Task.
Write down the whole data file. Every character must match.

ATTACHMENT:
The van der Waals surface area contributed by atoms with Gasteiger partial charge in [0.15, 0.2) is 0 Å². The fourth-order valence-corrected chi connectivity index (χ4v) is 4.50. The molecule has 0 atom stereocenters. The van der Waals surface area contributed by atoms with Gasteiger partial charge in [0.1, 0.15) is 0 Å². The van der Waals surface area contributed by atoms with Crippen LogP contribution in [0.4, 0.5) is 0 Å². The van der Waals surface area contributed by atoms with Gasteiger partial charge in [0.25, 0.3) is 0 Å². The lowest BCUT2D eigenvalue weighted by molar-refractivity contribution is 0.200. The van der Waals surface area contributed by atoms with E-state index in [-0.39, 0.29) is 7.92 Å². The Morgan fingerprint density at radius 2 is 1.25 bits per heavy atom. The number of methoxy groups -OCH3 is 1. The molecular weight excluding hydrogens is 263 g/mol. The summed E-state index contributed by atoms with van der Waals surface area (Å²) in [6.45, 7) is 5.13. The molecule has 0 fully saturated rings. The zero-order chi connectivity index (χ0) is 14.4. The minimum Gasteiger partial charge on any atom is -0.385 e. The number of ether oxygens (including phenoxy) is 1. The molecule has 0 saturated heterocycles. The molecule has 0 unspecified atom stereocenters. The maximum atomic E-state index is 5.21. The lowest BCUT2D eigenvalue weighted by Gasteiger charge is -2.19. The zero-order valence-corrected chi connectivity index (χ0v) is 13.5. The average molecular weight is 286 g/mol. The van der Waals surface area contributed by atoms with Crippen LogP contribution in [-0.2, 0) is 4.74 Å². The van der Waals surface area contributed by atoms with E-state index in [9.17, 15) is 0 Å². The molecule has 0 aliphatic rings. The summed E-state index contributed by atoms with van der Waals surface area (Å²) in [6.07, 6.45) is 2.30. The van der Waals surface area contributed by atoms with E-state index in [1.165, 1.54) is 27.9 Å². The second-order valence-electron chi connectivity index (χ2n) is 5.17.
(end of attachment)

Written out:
The van der Waals surface area contributed by atoms with Gasteiger partial charge in [0.15, 0.2) is 0 Å². The fourth-order valence-corrected chi connectivity index (χ4v) is 4.50. The molecule has 0 atom stereocenters. The van der Waals surface area contributed by atoms with Gasteiger partial charge in [0.1, 0.15) is 0 Å². The van der Waals surface area contributed by atoms with Crippen LogP contribution in [0.4, 0.5) is 0 Å². The van der Waals surface area contributed by atoms with Gasteiger partial charge in [0.25, 0.3) is 0 Å². The lowest BCUT2D eigenvalue weighted by molar-refractivity contribution is 0.200. The van der Waals surface area contributed by atoms with E-state index in [-0.39, 0.29) is 7.92 Å². The Morgan fingerprint density at radius 2 is 1.25 bits per heavy atom. The number of methoxy groups -OCH3 is 1. The molecular weight excluding hydrogens is 263 g/mol. The summed E-state index contributed by atoms with van der Waals surface area (Å²) in [6.45, 7) is 5.13. The molecule has 0 fully saturated rings. The zero-order chi connectivity index (χ0) is 14.4. The minimum Gasteiger partial charge on any atom is -0.385 e. The number of ether oxygens (including phenoxy) is 1. The molecule has 0 saturated heterocycles. The molecule has 0 unspecified atom stereocenters. The maximum atomic E-state index is 5.21. The lowest BCUT2D eigenvalue weighted by Gasteiger charge is -2.19. The zero-order valence-corrected chi connectivity index (χ0v) is 13.5. The average molecular weight is 286 g/mol. The van der Waals surface area contributed by atoms with Crippen LogP contribution in [-0.2, 0) is 4.74 Å². The van der Waals surface area contributed by atoms with E-state index in [9.17, 15) is 0 Å². The molecule has 0 aliphatic rings. The summed E-state index contributed by atoms with van der Waals surface area (Å²) in [6.07, 6.45) is 2.30. The van der Waals surface area contributed by atoms with E-state index in [1.165, 1.54) is 27.9 Å². The second-order valence-electron chi connectivity index (χ2n) is 5.17.